We’re just getting started, so the product is in its infancy. But know that, even now, Slice is different enough to be worth checking out.
After using Slice, someone asked, “If I understand your intent correctly, Slice supports both the creative process and the business process of writing a variety of content. Yes?” Yes. I don’t think you can find that anywhere else.
What does Slice do differently? For starters, it abandons the document-centric universe we’ve inhabited for 40 years (“OMG, I need to finish my word processing document before I leave work today!” – said no one ever) and replaces it with a metaphor that reflects the way we actually think: the project.
A Slice project can be whatever you want it to be. Sure, it can be a formal document or report. But it could also be where you compile research and take notes as you develop an idea gradually. It could capture ideas from a brainstorming session. It could contain one or many class assignments or a novel or your gardening notes. It’s completely up to you. As an artist friend of mine likes to say, “No rules.”
After opening a project, you might notice the project binder right away. It contains two main sections: Content and Notes. Content is designed for your primary content, or the stuff you write. We encourage you to cut your content into smaller pieces, or slices, to make your project ideas more manageable. Content also supports PDF files, and we’ll support more file formats soon.
The Notes section contains your secondary sources, or the information you harvest when you write. Notes can include PDFs, original slices, and website articles you save via Slice’s web clipper. As with Content, we’ll support more file formats soon.
If you missed it, here’s why the project binder is significant: because you can now store your writing and your research in the same place. Need to respond to an RFP? Use the project binder to collect all relevant information and craft the response. Need to submit a class report with your group? Assign certain report sections to certain teammates, combine all your notes in the project binder, and get to work. Want to develop a research idea with your colleagues? Pile your notes and whatever you’ve written thus far into Slice and see what happens.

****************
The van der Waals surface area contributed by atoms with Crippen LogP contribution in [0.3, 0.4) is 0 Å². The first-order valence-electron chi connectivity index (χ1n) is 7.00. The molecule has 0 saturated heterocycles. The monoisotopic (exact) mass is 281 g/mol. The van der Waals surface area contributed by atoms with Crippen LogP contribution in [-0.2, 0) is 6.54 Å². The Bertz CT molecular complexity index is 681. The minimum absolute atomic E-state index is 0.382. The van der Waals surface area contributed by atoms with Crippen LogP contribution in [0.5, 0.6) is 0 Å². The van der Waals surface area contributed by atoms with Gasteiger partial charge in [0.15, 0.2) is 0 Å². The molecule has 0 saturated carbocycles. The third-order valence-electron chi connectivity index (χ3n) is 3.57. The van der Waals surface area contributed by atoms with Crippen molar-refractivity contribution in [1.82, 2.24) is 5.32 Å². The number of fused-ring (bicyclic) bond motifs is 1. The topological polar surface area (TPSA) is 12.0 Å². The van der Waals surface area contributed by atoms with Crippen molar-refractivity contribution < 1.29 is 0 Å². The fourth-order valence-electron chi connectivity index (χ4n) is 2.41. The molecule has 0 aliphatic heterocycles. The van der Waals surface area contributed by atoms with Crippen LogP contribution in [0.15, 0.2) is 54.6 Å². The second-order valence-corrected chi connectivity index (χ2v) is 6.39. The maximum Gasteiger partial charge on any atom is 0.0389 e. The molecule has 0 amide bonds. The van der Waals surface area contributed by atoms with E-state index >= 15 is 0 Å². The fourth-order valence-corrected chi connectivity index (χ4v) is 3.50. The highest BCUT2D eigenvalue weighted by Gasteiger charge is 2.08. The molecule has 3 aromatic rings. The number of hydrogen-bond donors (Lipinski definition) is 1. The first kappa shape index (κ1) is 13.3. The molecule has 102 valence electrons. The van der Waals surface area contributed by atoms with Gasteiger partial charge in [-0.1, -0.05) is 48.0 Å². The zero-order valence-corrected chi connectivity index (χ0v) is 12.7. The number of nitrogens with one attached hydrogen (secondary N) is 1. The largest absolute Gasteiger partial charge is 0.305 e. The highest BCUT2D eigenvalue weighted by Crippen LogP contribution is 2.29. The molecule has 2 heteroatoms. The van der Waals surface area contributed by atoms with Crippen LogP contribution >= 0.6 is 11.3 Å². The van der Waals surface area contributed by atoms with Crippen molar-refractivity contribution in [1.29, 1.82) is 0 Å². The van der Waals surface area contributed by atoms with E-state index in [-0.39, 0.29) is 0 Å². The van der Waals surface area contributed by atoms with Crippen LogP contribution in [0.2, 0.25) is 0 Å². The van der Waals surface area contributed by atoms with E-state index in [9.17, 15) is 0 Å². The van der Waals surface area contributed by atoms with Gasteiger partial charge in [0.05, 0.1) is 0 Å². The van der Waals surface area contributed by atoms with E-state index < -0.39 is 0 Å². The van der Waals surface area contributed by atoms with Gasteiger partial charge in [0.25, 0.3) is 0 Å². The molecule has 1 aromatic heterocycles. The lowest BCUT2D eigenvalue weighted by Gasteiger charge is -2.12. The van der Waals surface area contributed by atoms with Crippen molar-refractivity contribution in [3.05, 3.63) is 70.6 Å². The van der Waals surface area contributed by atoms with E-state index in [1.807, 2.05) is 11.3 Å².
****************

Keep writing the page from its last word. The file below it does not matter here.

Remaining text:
Content and Notes items are represented by cards, which you can drag and drop into panes. Any project can currently have 1-3 viewing panes, and you control the display. Any pane can contain any item, which means you can have primary content and secondary sources side-by-side (or all Content or all Notes – it’s up to you). The users in our Early Access program have commented repeatedly about the utility of this feature.
You’ll soon be able to assign teammates to certain pieces of content, set a deadline for each one to build progressively toward the project due date, and set a status field so that others can know how the work is coming along. We’ll roll up that information so you can have a high, project-level view of your progress.
Sliced content, in other words, enables project management in the same place you edit that content. The project binder collects both your primary content and secondary sources in one place. And panes help you work efficiently by allowing you to place your information side-by-side.
So why should people think about trying Slice? Because they’ll discover a writing environment so natural and so efficient that several people have already asked, “Why hasn’t anyone done this before?”
Photo credit: Pixabay on Pexels. Thank you, Pixabay!